The ECHL announced a dramatic realignment on Monday but, at least for the upcoming hockey regular season, the changes will only be visible in the standings.
The league, which includes 27 teams from all regions of the country, switched from six divisions to four, each of which will have at least seven teams.
The realignment, approved by the league and its owners last month, was implemented for more geographically friendly playoff series but will not affect 2016-17 regular-season schedule.
“It became evident over the past year that we needed to do something that would benefit most of the teams,” ECHL commissioner Brian McKenna said. “…There’s no perfect way. Given the national geography, there are probably three or four or five teams that are somewhat disadvantaged by this. But the vast majority will benefit from this.”
The Thunder stayed in the Central division, along with Tulsa. They’re joined by Kalamazoo, Quad City (Moline, Ill.), Toledo and Indy. Rivals Missouri and Allen moved to the Mountain division, where they will join western teams such as Colorado, Idaho and Alaska.
With travel costs in mind, teams will continue to play regular-season games against their most proximate opponents regardless of division. Wichita, for example, plays the majority of this season’s games against Allen, Missouri and Tulsa. McKenna said that could change after this season.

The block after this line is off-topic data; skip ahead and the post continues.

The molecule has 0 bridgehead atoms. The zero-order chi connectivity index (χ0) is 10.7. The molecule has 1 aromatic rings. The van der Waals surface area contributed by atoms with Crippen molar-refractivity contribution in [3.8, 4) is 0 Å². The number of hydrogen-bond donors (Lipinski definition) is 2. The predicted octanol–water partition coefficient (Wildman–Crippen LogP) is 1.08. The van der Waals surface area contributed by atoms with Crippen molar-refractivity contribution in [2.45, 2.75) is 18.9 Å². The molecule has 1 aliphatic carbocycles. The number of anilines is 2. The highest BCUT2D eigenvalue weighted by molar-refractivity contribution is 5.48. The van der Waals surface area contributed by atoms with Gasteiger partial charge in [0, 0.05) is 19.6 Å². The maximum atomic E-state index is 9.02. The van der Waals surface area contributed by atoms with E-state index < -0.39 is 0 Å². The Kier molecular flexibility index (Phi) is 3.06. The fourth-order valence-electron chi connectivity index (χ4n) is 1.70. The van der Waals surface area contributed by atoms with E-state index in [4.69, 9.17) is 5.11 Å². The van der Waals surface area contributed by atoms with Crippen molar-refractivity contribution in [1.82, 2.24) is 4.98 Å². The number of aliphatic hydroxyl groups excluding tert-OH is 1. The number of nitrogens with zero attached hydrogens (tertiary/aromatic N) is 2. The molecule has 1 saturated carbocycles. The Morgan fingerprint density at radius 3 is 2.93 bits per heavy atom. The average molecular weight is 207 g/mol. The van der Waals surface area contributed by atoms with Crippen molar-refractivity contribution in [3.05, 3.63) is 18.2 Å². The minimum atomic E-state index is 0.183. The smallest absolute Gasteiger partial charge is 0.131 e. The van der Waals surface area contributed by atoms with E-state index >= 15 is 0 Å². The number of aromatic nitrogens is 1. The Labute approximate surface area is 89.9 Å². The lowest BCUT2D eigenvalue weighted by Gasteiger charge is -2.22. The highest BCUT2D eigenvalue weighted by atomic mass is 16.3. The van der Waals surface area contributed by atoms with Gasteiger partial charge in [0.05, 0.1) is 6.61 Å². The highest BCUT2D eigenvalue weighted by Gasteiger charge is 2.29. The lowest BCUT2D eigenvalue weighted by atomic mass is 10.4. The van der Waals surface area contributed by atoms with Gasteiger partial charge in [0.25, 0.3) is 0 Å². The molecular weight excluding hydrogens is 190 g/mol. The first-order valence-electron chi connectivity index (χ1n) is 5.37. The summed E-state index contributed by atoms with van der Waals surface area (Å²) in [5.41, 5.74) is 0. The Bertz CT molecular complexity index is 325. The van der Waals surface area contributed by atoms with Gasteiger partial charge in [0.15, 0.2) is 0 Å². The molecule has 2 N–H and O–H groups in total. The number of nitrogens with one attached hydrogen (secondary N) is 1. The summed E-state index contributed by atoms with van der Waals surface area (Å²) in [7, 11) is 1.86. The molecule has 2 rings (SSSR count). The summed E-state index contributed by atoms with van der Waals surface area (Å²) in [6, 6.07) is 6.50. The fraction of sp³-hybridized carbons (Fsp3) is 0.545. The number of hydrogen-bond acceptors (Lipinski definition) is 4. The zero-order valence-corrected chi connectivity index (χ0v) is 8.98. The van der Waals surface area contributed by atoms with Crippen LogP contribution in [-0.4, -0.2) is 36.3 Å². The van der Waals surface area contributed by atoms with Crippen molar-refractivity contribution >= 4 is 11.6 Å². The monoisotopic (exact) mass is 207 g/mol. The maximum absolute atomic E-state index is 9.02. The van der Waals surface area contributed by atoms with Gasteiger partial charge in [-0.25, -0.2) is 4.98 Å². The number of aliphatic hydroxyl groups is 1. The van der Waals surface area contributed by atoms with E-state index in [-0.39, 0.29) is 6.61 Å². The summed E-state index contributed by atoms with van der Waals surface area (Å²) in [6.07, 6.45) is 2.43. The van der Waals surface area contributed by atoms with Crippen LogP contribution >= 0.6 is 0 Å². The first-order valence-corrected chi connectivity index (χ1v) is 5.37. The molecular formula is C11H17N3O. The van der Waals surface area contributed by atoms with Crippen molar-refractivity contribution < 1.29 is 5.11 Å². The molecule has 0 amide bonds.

“Certainly if there are teams in your division, you’ll want to play them in the future,” McKenna said. “We couldn’t make the schedule changes this year, but I think you’ll see (more divisional games) in the future. Teams will want to play more games in their division because that’s who they’re fighting for a playoff spot from.”
With the three-division format for each conference last season, McKenna said any playoff team could have played a first-round series against an opponent more than 1,000 miles away. The league managed to avoid such a scenario, but the possibility of it happening this season prompted the change.
Now, first- and second-round series will only be between teams from the same division. That’s not ideal for teams from the mainland potentially traveling to Alaska, but McKenna said teams with shorter postseason trips will use travel money saved to subsidize other franchises who rack up mileage.
“Kind of the luck of the draw — it ended up that Fort Wayne played Cincinnati and Allen played Missouri,” McKenna said. “We had several of those (first-round) situations.…We lucked out. I think people looked at that as the luck of draw. It’s not going to happen every year, so we need to do something that makes more sense in the future.”